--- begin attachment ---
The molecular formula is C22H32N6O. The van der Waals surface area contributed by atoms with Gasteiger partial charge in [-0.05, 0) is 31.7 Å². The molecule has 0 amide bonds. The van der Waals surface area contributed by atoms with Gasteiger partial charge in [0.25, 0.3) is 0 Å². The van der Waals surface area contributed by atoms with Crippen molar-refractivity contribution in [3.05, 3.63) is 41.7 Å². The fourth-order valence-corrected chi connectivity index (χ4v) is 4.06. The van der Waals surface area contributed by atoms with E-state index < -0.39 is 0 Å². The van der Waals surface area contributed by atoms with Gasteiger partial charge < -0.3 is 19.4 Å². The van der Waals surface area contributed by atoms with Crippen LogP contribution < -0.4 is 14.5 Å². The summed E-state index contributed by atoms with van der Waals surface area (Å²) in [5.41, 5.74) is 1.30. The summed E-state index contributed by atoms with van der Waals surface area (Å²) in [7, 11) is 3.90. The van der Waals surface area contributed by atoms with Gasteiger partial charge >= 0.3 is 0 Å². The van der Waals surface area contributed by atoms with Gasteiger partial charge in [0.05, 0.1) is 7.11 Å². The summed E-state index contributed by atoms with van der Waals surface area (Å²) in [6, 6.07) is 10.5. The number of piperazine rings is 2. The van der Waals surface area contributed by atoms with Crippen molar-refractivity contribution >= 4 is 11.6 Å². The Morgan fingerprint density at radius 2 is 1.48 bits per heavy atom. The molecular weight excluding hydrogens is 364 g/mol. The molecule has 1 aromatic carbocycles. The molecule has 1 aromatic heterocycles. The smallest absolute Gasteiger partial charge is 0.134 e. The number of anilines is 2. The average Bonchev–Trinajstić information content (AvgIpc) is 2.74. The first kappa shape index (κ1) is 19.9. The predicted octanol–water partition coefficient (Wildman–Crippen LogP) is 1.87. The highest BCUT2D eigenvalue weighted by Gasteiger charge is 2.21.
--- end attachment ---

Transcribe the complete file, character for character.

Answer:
The molecular formula is C22H32N6O. The van der Waals surface area contributed by atoms with Gasteiger partial charge in [-0.05, 0) is 31.7 Å². The molecule has 0 amide bonds. The van der Waals surface area contributed by atoms with Gasteiger partial charge in [0.25, 0.3) is 0 Å². The van der Waals surface area contributed by atoms with Crippen molar-refractivity contribution in [3.05, 3.63) is 41.7 Å². The fourth-order valence-corrected chi connectivity index (χ4v) is 4.06. The van der Waals surface area contributed by atoms with E-state index < -0.39 is 0 Å². The van der Waals surface area contributed by atoms with Gasteiger partial charge < -0.3 is 19.4 Å². The van der Waals surface area contributed by atoms with Crippen LogP contribution < -0.4 is 14.5 Å². The summed E-state index contributed by atoms with van der Waals surface area (Å²) in [5.41, 5.74) is 1.30. The summed E-state index contributed by atoms with van der Waals surface area (Å²) in [7, 11) is 3.90. The van der Waals surface area contributed by atoms with Gasteiger partial charge >= 0.3 is 0 Å². The van der Waals surface area contributed by atoms with Gasteiger partial charge in [0.05, 0.1) is 7.11 Å². The summed E-state index contributed by atoms with van der Waals surface area (Å²) in [6, 6.07) is 10.5. The number of piperazine rings is 2. The van der Waals surface area contributed by atoms with Crippen molar-refractivity contribution >= 4 is 11.6 Å². The Morgan fingerprint density at radius 2 is 1.48 bits per heavy atom. The molecular weight excluding hydrogens is 364 g/mol. The molecule has 1 aromatic carbocycles. The molecule has 1 aromatic heterocycles. The smallest absolute Gasteiger partial charge is 0.134 e. The number of anilines is 2. The average Bonchev–Trinajstić information content (AvgIpc) is 2.74. The first kappa shape index (κ1) is 19.9. The predicted octanol–water partition coefficient (Wildman–Crippen LogP) is 1.87. The highest BCUT2D eigenvalue weighted by Gasteiger charge is 2.21.